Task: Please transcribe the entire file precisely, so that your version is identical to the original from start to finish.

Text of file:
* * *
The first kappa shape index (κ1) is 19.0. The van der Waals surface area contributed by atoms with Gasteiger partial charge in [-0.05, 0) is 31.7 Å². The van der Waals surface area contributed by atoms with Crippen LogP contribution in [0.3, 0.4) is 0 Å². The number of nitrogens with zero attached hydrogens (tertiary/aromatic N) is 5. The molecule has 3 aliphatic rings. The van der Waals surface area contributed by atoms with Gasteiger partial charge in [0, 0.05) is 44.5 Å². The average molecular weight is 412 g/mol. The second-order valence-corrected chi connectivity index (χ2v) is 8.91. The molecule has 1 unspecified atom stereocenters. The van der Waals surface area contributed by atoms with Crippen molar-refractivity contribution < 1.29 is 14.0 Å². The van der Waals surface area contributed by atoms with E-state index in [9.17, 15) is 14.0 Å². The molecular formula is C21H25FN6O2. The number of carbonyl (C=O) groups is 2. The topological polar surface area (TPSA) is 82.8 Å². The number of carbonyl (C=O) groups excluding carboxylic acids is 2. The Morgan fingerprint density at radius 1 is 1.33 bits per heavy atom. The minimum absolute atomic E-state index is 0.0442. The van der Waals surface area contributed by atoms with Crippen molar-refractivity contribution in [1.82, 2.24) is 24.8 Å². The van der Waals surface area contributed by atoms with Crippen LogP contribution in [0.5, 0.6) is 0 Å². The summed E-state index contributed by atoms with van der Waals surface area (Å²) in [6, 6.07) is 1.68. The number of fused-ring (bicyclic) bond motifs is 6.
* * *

The first kappa shape index (κ1) is 19.0. The van der Waals surface area contributed by atoms with Gasteiger partial charge in [-0.05, 0) is 31.7 Å². The van der Waals surface area contributed by atoms with Crippen LogP contribution in [0.3, 0.4) is 0 Å². The number of nitrogens with zero attached hydrogens (tertiary/aromatic N) is 5. The molecule has 3 aliphatic rings. The van der Waals surface area contributed by atoms with Gasteiger partial charge in [0, 0.05) is 44.5 Å². The average molecular weight is 412 g/mol. The second-order valence-corrected chi connectivity index (χ2v) is 8.91. The molecule has 1 unspecified atom stereocenters. The van der Waals surface area contributed by atoms with Crippen molar-refractivity contribution < 1.29 is 14.0 Å². The van der Waals surface area contributed by atoms with E-state index in [9.17, 15) is 14.0 Å². The molecular formula is C21H25FN6O2. The number of carbonyl (C=O) groups is 2. The topological polar surface area (TPSA) is 82.8 Å². The number of carbonyl (C=O) groups excluding carboxylic acids is 2. The Morgan fingerprint density at radius 1 is 1.33 bits per heavy atom. The minimum absolute atomic E-state index is 0.0442. The van der Waals surface area contributed by atoms with Crippen molar-refractivity contribution in [1.82, 2.24) is 24.8 Å². The van der Waals surface area contributed by atoms with Crippen LogP contribution in [0.5, 0.6) is 0 Å². The summed E-state index contributed by atoms with van der Waals surface area (Å²) in [6, 6.07) is 1.68. The number of fused-ring (bicyclic) bond motifs is 6.